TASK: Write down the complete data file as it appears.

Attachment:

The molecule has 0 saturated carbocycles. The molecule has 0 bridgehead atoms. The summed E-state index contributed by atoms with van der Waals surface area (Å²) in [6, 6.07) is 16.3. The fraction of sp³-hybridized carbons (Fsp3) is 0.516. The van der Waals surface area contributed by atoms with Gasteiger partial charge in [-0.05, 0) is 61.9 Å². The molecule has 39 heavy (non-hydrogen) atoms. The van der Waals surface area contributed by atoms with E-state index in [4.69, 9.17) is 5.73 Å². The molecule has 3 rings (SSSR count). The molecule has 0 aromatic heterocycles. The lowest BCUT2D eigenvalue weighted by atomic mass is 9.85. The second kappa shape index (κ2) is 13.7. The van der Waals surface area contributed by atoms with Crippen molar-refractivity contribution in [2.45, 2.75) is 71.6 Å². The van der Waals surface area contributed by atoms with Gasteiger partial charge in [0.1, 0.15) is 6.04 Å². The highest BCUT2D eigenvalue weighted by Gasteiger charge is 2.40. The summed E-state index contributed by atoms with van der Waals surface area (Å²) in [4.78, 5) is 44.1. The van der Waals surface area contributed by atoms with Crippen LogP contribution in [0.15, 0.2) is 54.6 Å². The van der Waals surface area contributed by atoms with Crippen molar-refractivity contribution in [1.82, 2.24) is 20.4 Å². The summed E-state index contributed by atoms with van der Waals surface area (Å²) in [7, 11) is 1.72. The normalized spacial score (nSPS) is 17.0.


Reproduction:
The molecule has 0 saturated carbocycles. The molecule has 0 bridgehead atoms. The summed E-state index contributed by atoms with van der Waals surface area (Å²) in [6, 6.07) is 16.3. The fraction of sp³-hybridized carbons (Fsp3) is 0.516. The van der Waals surface area contributed by atoms with Gasteiger partial charge in [-0.05, 0) is 61.9 Å². The molecule has 39 heavy (non-hydrogen) atoms. The van der Waals surface area contributed by atoms with E-state index in [4.69, 9.17) is 5.73 Å². The molecule has 3 rings (SSSR count). The molecule has 0 aromatic heterocycles. The lowest BCUT2D eigenvalue weighted by atomic mass is 9.85. The second kappa shape index (κ2) is 13.7. The van der Waals surface area contributed by atoms with Crippen molar-refractivity contribution in [2.45, 2.75) is 71.6 Å². The van der Waals surface area contributed by atoms with Gasteiger partial charge in [0.1, 0.15) is 6.04 Å². The highest BCUT2D eigenvalue weighted by Gasteiger charge is 2.40. The summed E-state index contributed by atoms with van der Waals surface area (Å²) in [4.78, 5) is 44.1. The van der Waals surface area contributed by atoms with Crippen LogP contribution in [0.15, 0.2) is 54.6 Å². The van der Waals surface area contributed by atoms with Crippen molar-refractivity contribution in [1.82, 2.24) is 20.4 Å². The summed E-state index contributed by atoms with van der Waals surface area (Å²) in [7, 11) is 1.72. The normalized spacial score (nSPS) is 17.0.